Strong CP problem is one of the biggest mysteries in the standard model of particle
physics. R. Peccei and H. Quinn proposed an elegant solution to solve the strong CP
problem by introducing the Peccei-Quinn (PQ) mechanism, and S. Weinberg and F.
Wilczek showed that the PQ mechanism results in a new particle, axion. Though the
original Peccei-Quinn-Weinberg-Wilczek (PQWW) axion was ruled out by experimental
results, the invisible axion models such as Kim-Shifman-Vainshtein-Zakharov (KSVZ)
and Dine-Fischler-Srednicki-Zhitnitsky (DFSZ) models still remain as candidates. Since
the axion is expected extremely light and stable, it is also being considered as a good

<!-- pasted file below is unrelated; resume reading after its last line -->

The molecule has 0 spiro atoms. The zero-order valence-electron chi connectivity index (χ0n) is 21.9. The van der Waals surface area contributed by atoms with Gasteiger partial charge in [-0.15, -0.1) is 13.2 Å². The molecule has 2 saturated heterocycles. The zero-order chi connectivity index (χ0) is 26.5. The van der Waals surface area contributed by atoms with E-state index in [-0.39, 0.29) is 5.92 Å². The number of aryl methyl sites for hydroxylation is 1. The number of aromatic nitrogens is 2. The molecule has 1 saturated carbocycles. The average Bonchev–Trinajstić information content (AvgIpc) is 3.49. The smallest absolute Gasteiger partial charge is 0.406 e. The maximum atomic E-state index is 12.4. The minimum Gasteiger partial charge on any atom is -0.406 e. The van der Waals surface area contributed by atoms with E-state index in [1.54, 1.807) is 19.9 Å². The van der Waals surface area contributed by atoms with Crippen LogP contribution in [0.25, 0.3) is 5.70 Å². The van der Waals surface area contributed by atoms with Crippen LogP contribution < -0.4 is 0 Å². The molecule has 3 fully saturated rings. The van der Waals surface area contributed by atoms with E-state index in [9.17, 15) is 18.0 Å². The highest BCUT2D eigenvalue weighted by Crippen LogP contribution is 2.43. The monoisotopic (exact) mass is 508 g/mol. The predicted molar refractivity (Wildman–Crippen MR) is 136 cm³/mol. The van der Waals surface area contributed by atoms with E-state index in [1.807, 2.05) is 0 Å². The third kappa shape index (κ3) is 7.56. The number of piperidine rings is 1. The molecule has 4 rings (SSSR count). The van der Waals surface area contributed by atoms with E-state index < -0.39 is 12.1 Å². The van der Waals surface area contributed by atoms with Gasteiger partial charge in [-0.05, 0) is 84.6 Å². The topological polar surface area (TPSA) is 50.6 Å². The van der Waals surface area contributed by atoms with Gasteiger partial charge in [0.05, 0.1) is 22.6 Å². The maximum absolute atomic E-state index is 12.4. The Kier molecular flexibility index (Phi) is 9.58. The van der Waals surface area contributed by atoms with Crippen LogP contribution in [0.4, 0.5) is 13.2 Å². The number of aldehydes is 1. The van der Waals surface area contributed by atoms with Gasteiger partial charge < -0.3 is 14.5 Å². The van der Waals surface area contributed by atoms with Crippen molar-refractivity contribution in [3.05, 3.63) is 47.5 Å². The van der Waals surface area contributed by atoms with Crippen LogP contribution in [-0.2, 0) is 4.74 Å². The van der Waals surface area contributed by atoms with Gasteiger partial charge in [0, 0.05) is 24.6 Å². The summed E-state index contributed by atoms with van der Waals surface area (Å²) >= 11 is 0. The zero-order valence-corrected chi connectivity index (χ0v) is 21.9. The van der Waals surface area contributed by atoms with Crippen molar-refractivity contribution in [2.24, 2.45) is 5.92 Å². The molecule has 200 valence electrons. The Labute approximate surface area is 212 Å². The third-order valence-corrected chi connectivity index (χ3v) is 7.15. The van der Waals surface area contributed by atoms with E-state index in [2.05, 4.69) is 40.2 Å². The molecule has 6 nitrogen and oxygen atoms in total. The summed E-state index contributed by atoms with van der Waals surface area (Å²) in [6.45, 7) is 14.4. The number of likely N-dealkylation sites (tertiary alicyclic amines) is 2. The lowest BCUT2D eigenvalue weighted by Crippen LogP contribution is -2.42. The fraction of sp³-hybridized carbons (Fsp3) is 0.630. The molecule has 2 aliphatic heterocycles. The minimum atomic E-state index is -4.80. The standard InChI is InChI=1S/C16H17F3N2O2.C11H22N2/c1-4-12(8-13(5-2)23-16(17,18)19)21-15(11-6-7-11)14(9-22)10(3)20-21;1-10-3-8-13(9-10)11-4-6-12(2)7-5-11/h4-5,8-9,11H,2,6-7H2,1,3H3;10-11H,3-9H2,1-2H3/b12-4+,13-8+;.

candidate of dark matter which is another missing piece of the puzzle in the universe.
Since P. Sikivie proposed an experimental technique for axion search using a mi-
crowave resonant cavity under an external magnetic field, many experiments attempted
to search the axion, however, it has not discovered to date. The experiments excluded
a number of mass ranges, however, there are vast ranges remaining unexplored.
The Center for Axion and Precision Physics Research (CAPP) of Institute for Basic
Science (IBS) is dedicated for the mission to search the axion. In the Center, several
parallel experiments have been built and are trying to discover the axion. In this pre-
sentation, one of the axion search experiment, the CAPP-8TB experiment, dedicated to
a mass around 6.7 μeV is presented. The experiment has excluded a mass range with a
certain level of sensitivity, and searching in broader range is in preparation. Activities on
research and development of improvements of experiments at CAPP are also discussed.